All supplements were supplied by The Howard Foundation, Cambridge and packed by Cambridge Manufacturing. The preparation of red wine extract was the same as described previously (9). The flavonoid composition of the wine extract was determined by ETS Laboratories; it contained, per gram of powder, flavonols (5 mg, including 3.5 mg of quercetin), proanthocyanidins (202 mg), phenolic acids (2 mg), monomeric catechins (18 mg), resveratrol (3.3 mg), and anthocyanins (65 mg). This dose per day was equivalent to ∼375 mL of red wine. The quercetin-supplemented group received 30 mg of quercetin/day. The supplement amount was chosen for two reasons. Epidemiological data have shown that an intake of >20 mg of quercetin/day is protective against the risk of cardiovascular disease (22)(23). Dietary quercetin is a mixture of glycosides and aglycone forms. The glycoside form from onions is known to be absorbed to a greater extent (50% more) than the aglycone (24). Because we were using the aglycone form (only one available commercially), we hypothesized that a dose >20 mg should be used. The red wine extract used in the present study contained 1.7 mg of glycoside and 1.8 mg of aglycone form of the quercetin. A 30-mg dose of aglycone quercetin therefore provided a sixfold higher dose than the wine extract (see Discussion).
Fasting blood samples (10-h overnight fast) were obtained from the subjects in recumbent position using Vacutainer Tubes containing either lithium heparinate or EDTA (1.5 g/L), or no anticoagulant. The blood was collected at four time points: baseline (week 0); after the placebo supplement (week 2); after treatment with either quercetin or red wine extract (week 4); and after a 5-week washout period (week 9). A washout period of 5 weeks was used to ensure that all effects of the treatment were removed and that the baseline values were re-established.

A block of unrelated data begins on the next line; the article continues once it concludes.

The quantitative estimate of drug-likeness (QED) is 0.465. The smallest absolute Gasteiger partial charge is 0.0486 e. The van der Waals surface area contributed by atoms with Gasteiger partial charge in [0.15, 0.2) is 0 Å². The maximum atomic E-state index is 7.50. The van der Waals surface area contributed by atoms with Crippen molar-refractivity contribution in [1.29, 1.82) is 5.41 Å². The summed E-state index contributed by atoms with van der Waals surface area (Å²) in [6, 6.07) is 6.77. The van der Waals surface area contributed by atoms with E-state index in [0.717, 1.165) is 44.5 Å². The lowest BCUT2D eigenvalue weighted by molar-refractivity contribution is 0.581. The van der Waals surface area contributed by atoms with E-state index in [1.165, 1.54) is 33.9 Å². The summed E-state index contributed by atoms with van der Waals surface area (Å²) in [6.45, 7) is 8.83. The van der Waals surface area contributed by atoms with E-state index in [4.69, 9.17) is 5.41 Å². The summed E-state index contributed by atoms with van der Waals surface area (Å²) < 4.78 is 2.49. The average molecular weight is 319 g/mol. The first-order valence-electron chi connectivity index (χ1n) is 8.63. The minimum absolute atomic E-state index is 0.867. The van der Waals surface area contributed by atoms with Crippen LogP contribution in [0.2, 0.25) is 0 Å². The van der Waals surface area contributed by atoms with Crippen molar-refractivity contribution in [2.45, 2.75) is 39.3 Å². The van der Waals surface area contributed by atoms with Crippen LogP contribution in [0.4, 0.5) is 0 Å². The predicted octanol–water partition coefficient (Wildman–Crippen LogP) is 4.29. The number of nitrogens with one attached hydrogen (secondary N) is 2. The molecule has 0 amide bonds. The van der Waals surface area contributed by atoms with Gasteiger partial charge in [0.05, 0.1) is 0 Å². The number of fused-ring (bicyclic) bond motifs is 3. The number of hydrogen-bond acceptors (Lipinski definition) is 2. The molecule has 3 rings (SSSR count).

The EDTA blood was used for the full blood count measurements. Blood from plain tubes was used to prepare serum for the liver function tests and for the measurement of a plasma lipid profile (triglycerides, total cholesterol, and LDL- and HDL-cholesterol) done at the Causeway Health and Social Services Trust Laboratory, Coleraine, Northern Ireland. Lithium heparinate blood was used for the isolation of LDL and for analysis of plasma vitamins A, C, and E and carotenoids. The plasma was prepared after centrifugation at 1000g for 10 min at 10 °C, aspirated into a universal centrifuge tube, and centrifuged for an additional 45 min at 1000g to remove the remaining cell debris. Plasma was separated within 1 h after collection of the blood.
After centrifugation, one part of plasma (0.5 mL) was immediately stabilized with 2 parts of meta-phosphoric acid (Prolabo), mixed, and snap frozen in liquid nitrogen before storage at −80 °C. Plasma aliquots of 0.5 mL were frozen at −80 °C for the analysis of fat-soluble vitamins and carotenoids at a later stage. Plasma vitamin E and carotenoid analysis was completed within 6 months, and plasma vitamin C within 10 months of the completion of the study.
Preparation of ldl